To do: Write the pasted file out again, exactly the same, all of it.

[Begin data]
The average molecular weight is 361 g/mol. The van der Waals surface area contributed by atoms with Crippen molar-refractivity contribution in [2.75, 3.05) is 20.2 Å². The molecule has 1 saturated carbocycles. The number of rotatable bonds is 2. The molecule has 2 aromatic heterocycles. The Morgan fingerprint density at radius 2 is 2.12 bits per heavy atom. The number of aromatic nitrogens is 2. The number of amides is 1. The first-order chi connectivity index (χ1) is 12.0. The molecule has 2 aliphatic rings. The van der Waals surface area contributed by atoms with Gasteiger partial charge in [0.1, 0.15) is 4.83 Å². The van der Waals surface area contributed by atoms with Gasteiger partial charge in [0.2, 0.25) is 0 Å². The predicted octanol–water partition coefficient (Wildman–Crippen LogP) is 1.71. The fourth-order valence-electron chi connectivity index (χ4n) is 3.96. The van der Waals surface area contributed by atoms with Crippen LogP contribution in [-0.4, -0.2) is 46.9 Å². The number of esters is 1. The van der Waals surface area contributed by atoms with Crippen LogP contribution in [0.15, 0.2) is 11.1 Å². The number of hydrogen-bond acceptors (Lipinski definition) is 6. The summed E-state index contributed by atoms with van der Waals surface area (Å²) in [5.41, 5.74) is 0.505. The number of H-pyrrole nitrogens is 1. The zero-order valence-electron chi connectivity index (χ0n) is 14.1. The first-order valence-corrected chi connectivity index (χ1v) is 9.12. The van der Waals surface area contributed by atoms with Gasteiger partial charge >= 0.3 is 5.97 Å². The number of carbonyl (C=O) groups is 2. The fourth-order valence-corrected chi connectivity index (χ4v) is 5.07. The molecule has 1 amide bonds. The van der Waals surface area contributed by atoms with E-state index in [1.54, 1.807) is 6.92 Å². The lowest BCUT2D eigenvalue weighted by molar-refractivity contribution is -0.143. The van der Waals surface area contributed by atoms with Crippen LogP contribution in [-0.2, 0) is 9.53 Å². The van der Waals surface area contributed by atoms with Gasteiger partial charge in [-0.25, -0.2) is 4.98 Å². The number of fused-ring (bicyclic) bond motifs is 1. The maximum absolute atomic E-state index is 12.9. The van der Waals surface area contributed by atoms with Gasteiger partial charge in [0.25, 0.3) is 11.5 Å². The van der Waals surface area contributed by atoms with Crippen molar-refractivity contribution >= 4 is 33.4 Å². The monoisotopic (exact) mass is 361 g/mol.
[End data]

The average molecular weight is 361 g/mol. The van der Waals surface area contributed by atoms with Crippen molar-refractivity contribution in [2.75, 3.05) is 20.2 Å². The molecule has 1 saturated carbocycles. The number of rotatable bonds is 2. The molecule has 2 aromatic heterocycles. The Morgan fingerprint density at radius 2 is 2.12 bits per heavy atom. The number of aromatic nitrogens is 2. The number of amides is 1. The first-order chi connectivity index (χ1) is 12.0. The molecule has 2 aliphatic rings. The van der Waals surface area contributed by atoms with Gasteiger partial charge in [0.1, 0.15) is 4.83 Å². The van der Waals surface area contributed by atoms with Gasteiger partial charge in [0.2, 0.25) is 0 Å². The predicted octanol–water partition coefficient (Wildman–Crippen LogP) is 1.71. The fourth-order valence-electron chi connectivity index (χ4n) is 3.96. The van der Waals surface area contributed by atoms with Crippen LogP contribution in [-0.4, -0.2) is 46.9 Å². The number of esters is 1. The van der Waals surface area contributed by atoms with Crippen LogP contribution in [0.15, 0.2) is 11.1 Å². The number of hydrogen-bond acceptors (Lipinski definition) is 6. The summed E-state index contributed by atoms with van der Waals surface area (Å²) in [5.41, 5.74) is 0.505. The number of H-pyrrole nitrogens is 1. The zero-order valence-electron chi connectivity index (χ0n) is 14.1. The first-order valence-corrected chi connectivity index (χ1v) is 9.12. The van der Waals surface area contributed by atoms with Gasteiger partial charge >= 0.3 is 5.97 Å². The number of carbonyl (C=O) groups is 2. The fourth-order valence-corrected chi connectivity index (χ4v) is 5.07. The molecule has 1 amide bonds. The van der Waals surface area contributed by atoms with E-state index in [1.54, 1.807) is 6.92 Å². The lowest BCUT2D eigenvalue weighted by molar-refractivity contribution is -0.143. The van der Waals surface area contributed by atoms with Crippen LogP contribution in [-0.2, 0) is 9.53 Å². The van der Waals surface area contributed by atoms with Gasteiger partial charge in [-0.25, -0.2) is 4.98 Å². The number of fused-ring (bicyclic) bond motifs is 1. The maximum absolute atomic E-state index is 12.9. The van der Waals surface area contributed by atoms with Gasteiger partial charge in [0.25, 0.3) is 11.5 Å². The van der Waals surface area contributed by atoms with Crippen molar-refractivity contribution >= 4 is 33.4 Å². The monoisotopic (exact) mass is 361 g/mol.